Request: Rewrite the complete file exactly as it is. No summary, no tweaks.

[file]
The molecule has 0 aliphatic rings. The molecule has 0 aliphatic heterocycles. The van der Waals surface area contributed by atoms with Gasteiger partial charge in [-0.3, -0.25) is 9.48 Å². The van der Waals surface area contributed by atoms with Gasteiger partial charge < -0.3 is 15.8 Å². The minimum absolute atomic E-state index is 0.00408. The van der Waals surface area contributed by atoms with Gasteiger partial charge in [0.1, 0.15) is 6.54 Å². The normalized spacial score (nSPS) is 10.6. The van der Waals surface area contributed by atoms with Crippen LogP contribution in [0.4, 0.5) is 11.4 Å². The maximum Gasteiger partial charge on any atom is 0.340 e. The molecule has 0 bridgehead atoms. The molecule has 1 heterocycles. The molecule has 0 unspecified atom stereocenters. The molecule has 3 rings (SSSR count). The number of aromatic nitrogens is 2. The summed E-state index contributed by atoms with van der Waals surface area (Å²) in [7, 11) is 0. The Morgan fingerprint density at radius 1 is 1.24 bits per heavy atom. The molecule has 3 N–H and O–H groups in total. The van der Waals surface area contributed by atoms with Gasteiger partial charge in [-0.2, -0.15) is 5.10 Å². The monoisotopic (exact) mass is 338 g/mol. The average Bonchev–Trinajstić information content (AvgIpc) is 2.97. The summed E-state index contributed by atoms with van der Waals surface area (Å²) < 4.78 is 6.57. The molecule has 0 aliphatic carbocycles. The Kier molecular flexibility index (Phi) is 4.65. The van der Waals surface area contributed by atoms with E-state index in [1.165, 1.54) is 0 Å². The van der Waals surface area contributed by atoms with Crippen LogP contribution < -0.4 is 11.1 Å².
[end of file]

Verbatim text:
The molecule has 0 aliphatic rings. The molecule has 0 aliphatic heterocycles. The van der Waals surface area contributed by atoms with Gasteiger partial charge in [-0.3, -0.25) is 9.48 Å². The van der Waals surface area contributed by atoms with Gasteiger partial charge < -0.3 is 15.8 Å². The minimum absolute atomic E-state index is 0.00408. The van der Waals surface area contributed by atoms with Gasteiger partial charge in [0.1, 0.15) is 6.54 Å². The normalized spacial score (nSPS) is 10.6. The van der Waals surface area contributed by atoms with Crippen LogP contribution in [0.4, 0.5) is 11.4 Å². The maximum Gasteiger partial charge on any atom is 0.340 e. The molecule has 0 bridgehead atoms. The molecule has 1 heterocycles. The molecule has 0 unspecified atom stereocenters. The molecule has 3 rings (SSSR count). The number of aromatic nitrogens is 2. The summed E-state index contributed by atoms with van der Waals surface area (Å²) in [7, 11) is 0. The Morgan fingerprint density at radius 1 is 1.24 bits per heavy atom. The molecule has 3 N–H and O–H groups in total. The van der Waals surface area contributed by atoms with Gasteiger partial charge in [-0.2, -0.15) is 5.10 Å². The monoisotopic (exact) mass is 338 g/mol. The average Bonchev–Trinajstić information content (AvgIpc) is 2.97. The summed E-state index contributed by atoms with van der Waals surface area (Å²) < 4.78 is 6.57. The molecule has 0 aliphatic carbocycles. The Kier molecular flexibility index (Phi) is 4.65. The van der Waals surface area contributed by atoms with E-state index in [1.165, 1.54) is 0 Å². The van der Waals surface area contributed by atoms with Crippen LogP contribution < -0.4 is 11.1 Å².